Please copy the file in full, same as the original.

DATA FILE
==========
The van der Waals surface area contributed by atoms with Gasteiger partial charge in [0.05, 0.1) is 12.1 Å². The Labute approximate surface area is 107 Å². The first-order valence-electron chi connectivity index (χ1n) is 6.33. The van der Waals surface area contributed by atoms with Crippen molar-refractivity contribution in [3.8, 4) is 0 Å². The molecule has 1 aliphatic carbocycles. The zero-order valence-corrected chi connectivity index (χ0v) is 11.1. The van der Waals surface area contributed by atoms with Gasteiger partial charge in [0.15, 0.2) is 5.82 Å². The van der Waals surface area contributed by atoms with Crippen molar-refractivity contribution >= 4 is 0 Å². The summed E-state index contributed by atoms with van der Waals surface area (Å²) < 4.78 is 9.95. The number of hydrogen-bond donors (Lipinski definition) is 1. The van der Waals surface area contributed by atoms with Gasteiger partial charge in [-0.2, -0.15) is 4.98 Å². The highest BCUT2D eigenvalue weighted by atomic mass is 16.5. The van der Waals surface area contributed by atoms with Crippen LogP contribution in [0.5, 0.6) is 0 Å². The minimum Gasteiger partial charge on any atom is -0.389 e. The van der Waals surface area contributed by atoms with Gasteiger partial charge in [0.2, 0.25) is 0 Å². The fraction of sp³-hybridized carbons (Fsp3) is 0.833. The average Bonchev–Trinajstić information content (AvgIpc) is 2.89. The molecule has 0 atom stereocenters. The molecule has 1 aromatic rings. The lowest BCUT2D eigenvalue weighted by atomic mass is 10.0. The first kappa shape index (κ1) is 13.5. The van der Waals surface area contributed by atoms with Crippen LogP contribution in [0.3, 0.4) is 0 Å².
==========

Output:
The van der Waals surface area contributed by atoms with Gasteiger partial charge in [0.05, 0.1) is 12.1 Å². The Labute approximate surface area is 107 Å². The first-order valence-electron chi connectivity index (χ1n) is 6.33. The van der Waals surface area contributed by atoms with Crippen molar-refractivity contribution in [3.8, 4) is 0 Å². The molecule has 1 aliphatic carbocycles. The zero-order valence-corrected chi connectivity index (χ0v) is 11.1. The van der Waals surface area contributed by atoms with Gasteiger partial charge in [0.15, 0.2) is 5.82 Å². The van der Waals surface area contributed by atoms with Crippen molar-refractivity contribution >= 4 is 0 Å². The summed E-state index contributed by atoms with van der Waals surface area (Å²) < 4.78 is 9.95. The number of hydrogen-bond donors (Lipinski definition) is 1. The van der Waals surface area contributed by atoms with Gasteiger partial charge in [-0.2, -0.15) is 4.98 Å². The highest BCUT2D eigenvalue weighted by atomic mass is 16.5. The van der Waals surface area contributed by atoms with Crippen LogP contribution in [0.5, 0.6) is 0 Å². The minimum Gasteiger partial charge on any atom is -0.389 e. The van der Waals surface area contributed by atoms with Gasteiger partial charge in [0.2, 0.25) is 0 Å². The fraction of sp³-hybridized carbons (Fsp3) is 0.833. The average Bonchev–Trinajstić information content (AvgIpc) is 2.89. The molecule has 0 atom stereocenters. The molecule has 1 aromatic rings. The lowest BCUT2D eigenvalue weighted by atomic mass is 10.0. The first kappa shape index (κ1) is 13.5. The van der Waals surface area contributed by atoms with Crippen LogP contribution in [0.3, 0.4) is 0 Å².